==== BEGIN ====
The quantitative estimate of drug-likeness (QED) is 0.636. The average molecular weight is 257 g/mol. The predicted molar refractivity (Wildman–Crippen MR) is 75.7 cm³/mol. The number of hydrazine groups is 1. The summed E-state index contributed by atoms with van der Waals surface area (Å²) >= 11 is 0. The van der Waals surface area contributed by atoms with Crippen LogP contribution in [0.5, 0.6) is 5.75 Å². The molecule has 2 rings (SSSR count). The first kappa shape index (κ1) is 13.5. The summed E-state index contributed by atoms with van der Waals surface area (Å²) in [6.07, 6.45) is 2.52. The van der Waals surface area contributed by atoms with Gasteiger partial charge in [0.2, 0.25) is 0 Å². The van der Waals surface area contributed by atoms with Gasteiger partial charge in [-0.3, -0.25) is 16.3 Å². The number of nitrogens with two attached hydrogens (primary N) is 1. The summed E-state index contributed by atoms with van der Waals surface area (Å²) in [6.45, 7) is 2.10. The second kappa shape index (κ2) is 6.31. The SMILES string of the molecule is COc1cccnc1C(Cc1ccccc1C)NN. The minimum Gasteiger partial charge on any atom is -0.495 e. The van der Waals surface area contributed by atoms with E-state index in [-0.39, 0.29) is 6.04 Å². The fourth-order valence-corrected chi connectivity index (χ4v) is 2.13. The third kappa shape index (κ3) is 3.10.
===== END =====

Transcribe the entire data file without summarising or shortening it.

The quantitative estimate of drug-likeness (QED) is 0.636. The average molecular weight is 257 g/mol. The predicted molar refractivity (Wildman–Crippen MR) is 75.7 cm³/mol. The number of hydrazine groups is 1. The summed E-state index contributed by atoms with van der Waals surface area (Å²) >= 11 is 0. The van der Waals surface area contributed by atoms with Crippen LogP contribution in [0.5, 0.6) is 5.75 Å². The molecule has 2 rings (SSSR count). The first kappa shape index (κ1) is 13.5. The summed E-state index contributed by atoms with van der Waals surface area (Å²) in [6.07, 6.45) is 2.52. The van der Waals surface area contributed by atoms with Gasteiger partial charge in [0.2, 0.25) is 0 Å². The van der Waals surface area contributed by atoms with Gasteiger partial charge in [-0.3, -0.25) is 16.3 Å². The number of nitrogens with two attached hydrogens (primary N) is 1. The summed E-state index contributed by atoms with van der Waals surface area (Å²) in [6.45, 7) is 2.10. The second kappa shape index (κ2) is 6.31. The SMILES string of the molecule is COc1cccnc1C(Cc1ccccc1C)NN. The minimum Gasteiger partial charge on any atom is -0.495 e. The van der Waals surface area contributed by atoms with E-state index in [-0.39, 0.29) is 6.04 Å². The fourth-order valence-corrected chi connectivity index (χ4v) is 2.13. The third kappa shape index (κ3) is 3.10.